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by Paul Bost
From June through August 2015, the Trademark Trial & Appeal Board issued eleven precedential decisions. Over the course of the upcoming weeks, we are briefly summarizing each opinion and a “take away” for brand owners and practitioners. We continue our series with a summary of Wonderbread 5 v. Gilles.
Wonderbread 5 v. Gilles – Whose Band Is It?
Petitioner – a partnership composed of the band members of Wonderbread 5, a Jackson Five cover band, and its manager – petitioned to cancel a former member’s registration of the band name in Class 41 on the grounds that Respondent’s registration is void ab initio for lack of ownership of the mark, fraud, and likelihood of confusion. The Board did not reach the final two claims, holding that “when both parties are relying upon activities the two conducted in concert with one another, each in an attempt to establish prior rights in a mark over the other, the dispute centers on ownership of the mark.” (emphasis added.)
The Board began its analysis with this fundamental tenet of U.S. trademark law: only the owner of a mark may file an application to register it. Noting that under his recitation of the facts, Respondent and another founding member of the band owned the mark, the Board held that Respondent admitted to not being the sole owner of the mark at the time he filed his application, thereby rendering it void ab initio. Furthermore, the Board identified many other facts reflecting that at or before the time Respondent filed the application, he had been terminated from the partnership.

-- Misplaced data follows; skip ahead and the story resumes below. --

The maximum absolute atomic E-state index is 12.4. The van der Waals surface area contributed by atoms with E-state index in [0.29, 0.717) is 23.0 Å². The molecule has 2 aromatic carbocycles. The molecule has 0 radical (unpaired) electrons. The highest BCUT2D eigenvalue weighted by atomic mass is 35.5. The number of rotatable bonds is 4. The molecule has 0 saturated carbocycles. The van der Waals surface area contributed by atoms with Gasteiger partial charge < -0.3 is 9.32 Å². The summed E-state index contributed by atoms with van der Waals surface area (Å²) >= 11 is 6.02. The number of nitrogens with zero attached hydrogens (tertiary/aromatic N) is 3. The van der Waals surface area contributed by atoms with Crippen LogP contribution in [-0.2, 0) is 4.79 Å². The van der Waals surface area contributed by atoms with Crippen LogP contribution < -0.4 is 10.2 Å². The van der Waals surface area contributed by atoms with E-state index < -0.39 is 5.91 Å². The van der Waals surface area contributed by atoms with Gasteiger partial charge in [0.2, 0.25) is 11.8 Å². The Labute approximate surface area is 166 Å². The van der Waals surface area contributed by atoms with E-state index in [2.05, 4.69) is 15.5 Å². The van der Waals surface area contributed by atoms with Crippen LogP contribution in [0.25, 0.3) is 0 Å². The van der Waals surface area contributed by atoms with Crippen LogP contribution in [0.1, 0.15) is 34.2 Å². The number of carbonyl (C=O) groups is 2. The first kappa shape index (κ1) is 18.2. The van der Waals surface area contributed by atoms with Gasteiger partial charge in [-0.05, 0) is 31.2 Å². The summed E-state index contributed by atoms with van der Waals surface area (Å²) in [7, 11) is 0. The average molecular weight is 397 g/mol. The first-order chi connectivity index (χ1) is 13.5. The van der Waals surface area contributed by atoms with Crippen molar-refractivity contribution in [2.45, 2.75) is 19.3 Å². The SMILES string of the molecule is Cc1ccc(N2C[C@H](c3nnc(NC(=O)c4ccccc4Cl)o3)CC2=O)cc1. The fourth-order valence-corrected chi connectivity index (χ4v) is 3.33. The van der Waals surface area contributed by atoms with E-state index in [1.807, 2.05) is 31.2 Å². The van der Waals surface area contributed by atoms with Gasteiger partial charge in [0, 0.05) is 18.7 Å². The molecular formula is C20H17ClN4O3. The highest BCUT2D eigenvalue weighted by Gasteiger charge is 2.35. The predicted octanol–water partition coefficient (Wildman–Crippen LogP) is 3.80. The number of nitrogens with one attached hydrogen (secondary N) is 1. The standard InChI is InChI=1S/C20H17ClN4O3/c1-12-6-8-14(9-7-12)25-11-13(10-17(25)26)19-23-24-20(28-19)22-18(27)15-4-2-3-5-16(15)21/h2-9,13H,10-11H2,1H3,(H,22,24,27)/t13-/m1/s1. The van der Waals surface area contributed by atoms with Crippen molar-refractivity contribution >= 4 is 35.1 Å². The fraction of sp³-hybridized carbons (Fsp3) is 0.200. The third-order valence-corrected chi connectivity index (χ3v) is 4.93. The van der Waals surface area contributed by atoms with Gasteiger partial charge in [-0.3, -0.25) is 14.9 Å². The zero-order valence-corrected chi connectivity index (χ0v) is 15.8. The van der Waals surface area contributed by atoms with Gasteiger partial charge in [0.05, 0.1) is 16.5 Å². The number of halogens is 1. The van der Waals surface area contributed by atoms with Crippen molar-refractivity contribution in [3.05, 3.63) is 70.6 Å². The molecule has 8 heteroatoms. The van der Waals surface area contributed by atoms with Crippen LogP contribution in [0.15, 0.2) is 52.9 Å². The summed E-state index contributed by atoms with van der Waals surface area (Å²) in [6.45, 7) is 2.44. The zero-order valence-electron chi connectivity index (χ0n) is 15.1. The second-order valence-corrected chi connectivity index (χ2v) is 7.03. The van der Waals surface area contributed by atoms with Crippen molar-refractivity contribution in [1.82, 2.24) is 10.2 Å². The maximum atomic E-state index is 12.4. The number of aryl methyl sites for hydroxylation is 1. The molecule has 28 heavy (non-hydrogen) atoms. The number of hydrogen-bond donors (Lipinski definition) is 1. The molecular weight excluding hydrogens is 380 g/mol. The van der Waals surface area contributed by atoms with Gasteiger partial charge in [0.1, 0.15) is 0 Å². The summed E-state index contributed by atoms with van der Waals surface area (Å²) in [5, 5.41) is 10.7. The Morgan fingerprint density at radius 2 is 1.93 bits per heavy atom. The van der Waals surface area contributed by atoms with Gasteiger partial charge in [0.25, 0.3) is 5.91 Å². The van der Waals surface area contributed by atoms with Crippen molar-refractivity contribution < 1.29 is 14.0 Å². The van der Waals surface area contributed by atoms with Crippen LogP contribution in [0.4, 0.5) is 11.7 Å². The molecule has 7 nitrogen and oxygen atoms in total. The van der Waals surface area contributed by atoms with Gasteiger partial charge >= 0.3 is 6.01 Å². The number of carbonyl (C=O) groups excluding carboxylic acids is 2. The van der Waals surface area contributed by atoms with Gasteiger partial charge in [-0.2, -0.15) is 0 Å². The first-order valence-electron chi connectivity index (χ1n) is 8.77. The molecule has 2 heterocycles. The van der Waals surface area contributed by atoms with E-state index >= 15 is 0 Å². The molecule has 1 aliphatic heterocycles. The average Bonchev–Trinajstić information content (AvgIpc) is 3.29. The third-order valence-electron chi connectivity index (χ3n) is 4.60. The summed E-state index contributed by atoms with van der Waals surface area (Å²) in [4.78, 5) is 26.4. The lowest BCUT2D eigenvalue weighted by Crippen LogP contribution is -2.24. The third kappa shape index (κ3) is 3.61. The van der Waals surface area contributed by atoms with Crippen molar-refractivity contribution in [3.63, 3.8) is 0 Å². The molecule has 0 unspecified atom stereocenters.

The Board also considered the “legal framework courts and commentators have developed to deal with the special circumstances that tend to arise in ownership disputes regarding a service mark or name to identify a musical performing group in the absence of a written agreement or other legal formalities clearly delineating such rights.” Said framework begins with the question, “does the mark identify the group regardless of its members?,” or, put another way, “does the mark signify personalities, or style and quality regardless of personalities?” Here, the WONDERBREAD 5 mark was not personal to any of the band members individually but, instead, signified the collective style and quality of the group, i.e., five Caucasian men playing Jackson 5 songs. The evidence of record supported Petitioner’s claim that the partnership, not Respondent, monitored and controlled the style and quality of the band. In short, “the consuming public did not associate the mark WONDERBREAD 5 with Respondent, but rather with the style of a Jackson 5 tribute and costumed in exaggerated 1970s regalia.” Thus, on this basis, as well, Respondent could not establish ownership of the mark at the time he filed his application.
Take Away: When opposing or petitioning to cancel an application or registration, consider whether the applicant or registrant was the owner of the mark at the time of filing.
Read other articles at Sheppard Mullin Intellectual Property Law Blog
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